Maria Constantina Terss (Art History, Stanford) - From Glory to Glory: The liturgical post-iconoclastic Pentecost image
Between the years of 726-787 CE and 815-843 CE, limitations on the expression of the divine through figural imagery, the eikon, become restricted in the Byzantine capital of Constantinople. After this Iconoclastic crisis, the winning, iconophile party, the iconophiloi (friends of the icon), popularized their official stance through the creation of new images of Christ, the Virgin and the Saints. Traditionally, art-historians have focused upon the depictions of sacred persons. Rather, this paper, sheds light on an image of a sacred event—the descent of the Holy Spirit at Pentecost. Its delineation is integral for Iconoclasm scholarship as one of the first ninth-century mosaic images installed in the patriarchal church of Hagia Sophia. This project brings together for the first time in their iconophile setting two ninth-century Pentecost images: the now lost mosaic of Hagia Sophia and the surviving illumination of the Paris Gr. 510, both, commissioned by patriarch Photius. At first glance, the works seem to be a historical commemoration of a biblical event, but, in the post-iconoclast context, I argue, this role subsides to one that is liturgical. Although iconophile image theory changes between the two iconoclastic controversies, the role of the image remains the same—glory. This it shares with the function of the liturgy. The post-iconoclast Pentecost images depict visibly the transformation of this intangible glory into one that can be grasped by the senses. This sensorial aspect is addressed through phenomenology and social history to uncover socio-historical frameworks that reveal and cultivate affect. Iconophile image theory of John Damascene (seventh-century), Theodore the Studite (eighth-ninth century) and Patriarch Nikephoros (eighth-ninth century) will be analyzed in conjunction with liturgical works or the Mystagogia of Pseudo-Dionysius (late fifth-early sixth-century), Maximus the Confessor (seventh-century) and patriarch Photius (ninth-century). This research further grounds iconophile image theory in its liturgical use.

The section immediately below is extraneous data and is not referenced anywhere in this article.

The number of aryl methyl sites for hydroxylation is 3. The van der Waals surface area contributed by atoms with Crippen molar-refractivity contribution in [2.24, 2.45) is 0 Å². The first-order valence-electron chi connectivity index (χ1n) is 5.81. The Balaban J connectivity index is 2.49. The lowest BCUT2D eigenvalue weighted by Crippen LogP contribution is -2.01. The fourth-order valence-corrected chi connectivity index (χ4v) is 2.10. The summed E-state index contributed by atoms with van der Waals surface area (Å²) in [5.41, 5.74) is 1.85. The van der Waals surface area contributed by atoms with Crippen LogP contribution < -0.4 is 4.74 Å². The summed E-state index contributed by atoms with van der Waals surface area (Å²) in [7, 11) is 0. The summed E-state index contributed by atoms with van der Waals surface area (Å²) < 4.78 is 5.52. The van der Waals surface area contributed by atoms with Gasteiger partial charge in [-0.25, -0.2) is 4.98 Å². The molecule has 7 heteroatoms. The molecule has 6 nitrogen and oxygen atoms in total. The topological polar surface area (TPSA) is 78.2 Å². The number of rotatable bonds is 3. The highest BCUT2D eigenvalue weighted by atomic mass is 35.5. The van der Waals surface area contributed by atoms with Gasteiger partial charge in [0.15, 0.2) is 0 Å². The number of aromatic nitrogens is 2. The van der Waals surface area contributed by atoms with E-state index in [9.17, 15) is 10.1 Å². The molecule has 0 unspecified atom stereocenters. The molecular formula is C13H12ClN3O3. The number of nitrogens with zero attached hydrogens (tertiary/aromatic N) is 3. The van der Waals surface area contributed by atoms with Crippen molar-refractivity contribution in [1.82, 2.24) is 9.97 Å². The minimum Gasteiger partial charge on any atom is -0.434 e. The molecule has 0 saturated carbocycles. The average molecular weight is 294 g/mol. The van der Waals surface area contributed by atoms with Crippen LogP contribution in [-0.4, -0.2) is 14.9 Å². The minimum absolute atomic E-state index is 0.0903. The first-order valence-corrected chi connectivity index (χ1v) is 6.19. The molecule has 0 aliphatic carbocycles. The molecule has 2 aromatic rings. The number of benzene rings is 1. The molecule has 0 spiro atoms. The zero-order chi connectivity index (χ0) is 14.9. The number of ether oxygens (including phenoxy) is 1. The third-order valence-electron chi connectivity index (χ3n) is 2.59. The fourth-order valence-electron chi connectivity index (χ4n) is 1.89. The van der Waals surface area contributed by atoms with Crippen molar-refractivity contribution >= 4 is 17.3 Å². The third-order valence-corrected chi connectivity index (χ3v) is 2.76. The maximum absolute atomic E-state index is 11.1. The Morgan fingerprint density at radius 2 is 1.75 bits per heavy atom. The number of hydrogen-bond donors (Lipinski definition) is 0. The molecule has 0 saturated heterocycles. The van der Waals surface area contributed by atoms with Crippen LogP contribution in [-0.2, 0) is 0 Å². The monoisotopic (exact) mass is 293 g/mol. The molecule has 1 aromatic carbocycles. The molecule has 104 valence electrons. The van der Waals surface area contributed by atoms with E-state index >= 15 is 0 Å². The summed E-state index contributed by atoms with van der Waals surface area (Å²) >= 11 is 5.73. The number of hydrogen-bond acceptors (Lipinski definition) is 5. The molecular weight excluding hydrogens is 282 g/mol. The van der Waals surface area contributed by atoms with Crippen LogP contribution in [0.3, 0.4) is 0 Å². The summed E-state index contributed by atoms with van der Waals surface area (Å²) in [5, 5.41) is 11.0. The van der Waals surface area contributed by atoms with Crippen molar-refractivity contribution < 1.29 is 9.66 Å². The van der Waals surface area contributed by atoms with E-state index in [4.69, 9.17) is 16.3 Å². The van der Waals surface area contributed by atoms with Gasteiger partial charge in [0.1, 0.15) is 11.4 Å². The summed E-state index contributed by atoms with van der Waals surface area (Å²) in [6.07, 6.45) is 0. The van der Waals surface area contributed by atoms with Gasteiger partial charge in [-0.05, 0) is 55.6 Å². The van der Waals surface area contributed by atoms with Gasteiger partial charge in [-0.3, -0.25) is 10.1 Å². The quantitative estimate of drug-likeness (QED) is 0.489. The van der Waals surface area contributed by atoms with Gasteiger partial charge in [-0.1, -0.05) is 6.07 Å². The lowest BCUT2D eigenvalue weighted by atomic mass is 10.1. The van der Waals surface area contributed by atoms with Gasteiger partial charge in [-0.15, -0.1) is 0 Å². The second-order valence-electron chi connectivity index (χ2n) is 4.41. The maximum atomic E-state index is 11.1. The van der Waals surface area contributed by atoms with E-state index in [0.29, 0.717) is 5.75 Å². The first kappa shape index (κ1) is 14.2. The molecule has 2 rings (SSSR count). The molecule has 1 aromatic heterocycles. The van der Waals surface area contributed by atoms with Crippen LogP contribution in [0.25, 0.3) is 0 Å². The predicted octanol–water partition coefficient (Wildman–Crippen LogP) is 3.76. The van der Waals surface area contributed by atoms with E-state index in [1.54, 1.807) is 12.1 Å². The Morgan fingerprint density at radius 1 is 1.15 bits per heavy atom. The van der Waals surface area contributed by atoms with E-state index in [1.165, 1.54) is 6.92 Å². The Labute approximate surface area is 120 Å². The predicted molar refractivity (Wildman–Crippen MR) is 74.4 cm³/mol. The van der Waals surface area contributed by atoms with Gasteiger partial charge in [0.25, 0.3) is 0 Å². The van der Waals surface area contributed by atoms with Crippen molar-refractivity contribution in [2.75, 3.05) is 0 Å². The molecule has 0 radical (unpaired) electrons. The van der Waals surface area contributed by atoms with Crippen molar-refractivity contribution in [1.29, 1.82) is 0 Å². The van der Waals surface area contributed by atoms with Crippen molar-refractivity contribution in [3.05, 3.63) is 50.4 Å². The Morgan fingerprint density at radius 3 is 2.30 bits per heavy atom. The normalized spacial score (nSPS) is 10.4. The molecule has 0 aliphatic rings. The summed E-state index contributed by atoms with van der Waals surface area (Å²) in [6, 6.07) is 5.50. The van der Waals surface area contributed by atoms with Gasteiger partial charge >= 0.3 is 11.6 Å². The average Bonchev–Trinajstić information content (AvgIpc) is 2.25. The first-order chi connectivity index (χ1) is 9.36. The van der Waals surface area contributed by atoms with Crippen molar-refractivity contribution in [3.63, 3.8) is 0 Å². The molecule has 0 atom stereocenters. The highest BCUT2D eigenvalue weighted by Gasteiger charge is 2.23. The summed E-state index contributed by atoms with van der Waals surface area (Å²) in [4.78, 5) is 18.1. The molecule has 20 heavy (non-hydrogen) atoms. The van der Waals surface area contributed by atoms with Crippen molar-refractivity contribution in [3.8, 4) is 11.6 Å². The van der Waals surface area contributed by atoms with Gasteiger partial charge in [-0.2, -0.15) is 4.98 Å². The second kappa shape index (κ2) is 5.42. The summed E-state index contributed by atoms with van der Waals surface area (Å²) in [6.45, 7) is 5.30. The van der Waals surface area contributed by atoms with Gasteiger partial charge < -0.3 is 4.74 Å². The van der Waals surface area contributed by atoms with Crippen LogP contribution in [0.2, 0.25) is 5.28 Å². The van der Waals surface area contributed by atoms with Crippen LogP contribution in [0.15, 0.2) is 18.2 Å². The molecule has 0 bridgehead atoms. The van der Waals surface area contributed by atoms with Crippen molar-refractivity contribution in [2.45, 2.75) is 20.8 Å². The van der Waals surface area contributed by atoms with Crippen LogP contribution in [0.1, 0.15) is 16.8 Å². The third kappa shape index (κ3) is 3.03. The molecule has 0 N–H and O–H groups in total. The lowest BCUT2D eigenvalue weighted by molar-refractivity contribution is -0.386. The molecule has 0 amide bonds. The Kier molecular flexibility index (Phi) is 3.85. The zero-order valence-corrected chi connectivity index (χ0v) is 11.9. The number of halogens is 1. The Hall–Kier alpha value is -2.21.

Maria Evangelatou (Art History, UCSC) - Female Materialities at the Altar: Mary’s Priestly Motherhood and Women’s Eucharistic Experience in Late Antique and Byzantine Churches
This recently published book chapter is part of an ongoing research project that explores theology and gender dynamics in the Byzantine cult of Mary, focusing primarily on three overarching questions: 1. How the theology of the Incarnation and Mary’s role in it were communicated to the congregation through texts and images often encountered in church spaces and rituals or on private devotional objects. 2. How gender constructs were both reflected and promoted in Byzantium through that same material. 3. How the gendered identity of Marian devotees could have impacted the ways men and women related to the Theotokos. Since female experiences were rarely recorded for posterity by women themselves, exploring the third question largely entails hypothesizing possible ways women could have related to Mary on the basis of their common female duties vis-à-vis the Virgin’s unique privileges. The pre-circulated writing sample presents a case-study of the above issues by discussing Mary’s exceptional Eucharistic role and what it could have meant to women, who, like her, had to perform the quintessential female duties of weaving, childbearing, and food production, but, unlike her, were excluded from the priesthood. Looking forward beyond the limits of this chapter, what other questions should we be asking when researching gender in the Byzantine cult of Mary? How can we recuperate female experiences that have been silenced? At the same time, to what degree are we imposing our own gender sensibilities to the past and what can we do to avoid inserting too much of ourselves into the material we study?
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